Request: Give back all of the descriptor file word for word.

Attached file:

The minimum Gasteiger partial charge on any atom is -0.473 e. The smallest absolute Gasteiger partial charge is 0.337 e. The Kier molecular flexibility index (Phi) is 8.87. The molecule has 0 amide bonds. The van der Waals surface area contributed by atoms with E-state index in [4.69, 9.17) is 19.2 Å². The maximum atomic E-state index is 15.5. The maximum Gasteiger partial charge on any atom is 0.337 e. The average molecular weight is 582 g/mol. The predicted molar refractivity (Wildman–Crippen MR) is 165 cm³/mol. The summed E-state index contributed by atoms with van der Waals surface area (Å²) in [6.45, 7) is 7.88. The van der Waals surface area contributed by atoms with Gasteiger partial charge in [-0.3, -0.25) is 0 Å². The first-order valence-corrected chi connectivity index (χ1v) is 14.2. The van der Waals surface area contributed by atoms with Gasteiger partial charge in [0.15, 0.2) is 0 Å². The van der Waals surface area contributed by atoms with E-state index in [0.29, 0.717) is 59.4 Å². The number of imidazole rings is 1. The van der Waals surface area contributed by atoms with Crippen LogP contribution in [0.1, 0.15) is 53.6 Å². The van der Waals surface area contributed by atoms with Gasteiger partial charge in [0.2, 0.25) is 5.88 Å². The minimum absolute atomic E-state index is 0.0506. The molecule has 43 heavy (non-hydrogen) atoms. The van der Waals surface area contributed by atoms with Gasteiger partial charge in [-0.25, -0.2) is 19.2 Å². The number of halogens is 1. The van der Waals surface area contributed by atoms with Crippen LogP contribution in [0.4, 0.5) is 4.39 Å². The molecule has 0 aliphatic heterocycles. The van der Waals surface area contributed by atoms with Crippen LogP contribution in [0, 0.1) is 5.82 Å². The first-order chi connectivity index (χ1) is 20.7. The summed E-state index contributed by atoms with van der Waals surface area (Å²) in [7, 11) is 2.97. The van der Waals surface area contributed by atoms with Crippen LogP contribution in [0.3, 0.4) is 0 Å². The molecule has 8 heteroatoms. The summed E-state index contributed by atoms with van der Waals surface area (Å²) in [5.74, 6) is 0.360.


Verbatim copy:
The minimum Gasteiger partial charge on any atom is -0.473 e. The smallest absolute Gasteiger partial charge is 0.337 e. The Kier molecular flexibility index (Phi) is 8.87. The molecule has 0 amide bonds. The van der Waals surface area contributed by atoms with E-state index in [4.69, 9.17) is 19.2 Å². The maximum atomic E-state index is 15.5. The maximum Gasteiger partial charge on any atom is 0.337 e. The average molecular weight is 582 g/mol. The predicted molar refractivity (Wildman–Crippen MR) is 165 cm³/mol. The summed E-state index contributed by atoms with van der Waals surface area (Å²) in [6.45, 7) is 7.88. The van der Waals surface area contributed by atoms with Gasteiger partial charge in [-0.3, -0.25) is 0 Å². The first-order valence-corrected chi connectivity index (χ1v) is 14.2. The van der Waals surface area contributed by atoms with Gasteiger partial charge in [0.15, 0.2) is 0 Å². The van der Waals surface area contributed by atoms with E-state index in [0.29, 0.717) is 59.4 Å². The number of imidazole rings is 1. The van der Waals surface area contributed by atoms with Crippen LogP contribution in [0.1, 0.15) is 53.6 Å². The van der Waals surface area contributed by atoms with Gasteiger partial charge in [0.2, 0.25) is 5.88 Å². The minimum absolute atomic E-state index is 0.0506. The molecule has 43 heavy (non-hydrogen) atoms. The van der Waals surface area contributed by atoms with Gasteiger partial charge in [-0.25, -0.2) is 19.2 Å². The number of halogens is 1. The van der Waals surface area contributed by atoms with Crippen LogP contribution in [0.4, 0.5) is 4.39 Å². The molecule has 0 aliphatic heterocycles. The van der Waals surface area contributed by atoms with Crippen LogP contribution in [0, 0.1) is 5.82 Å². The first-order chi connectivity index (χ1) is 20.7. The summed E-state index contributed by atoms with van der Waals surface area (Å²) in [7, 11) is 2.97. The van der Waals surface area contributed by atoms with Crippen LogP contribution in [0.3, 0.4) is 0 Å². The molecule has 8 heteroatoms. The summed E-state index contributed by atoms with van der Waals surface area (Å²) in [5.74, 6) is 0.360.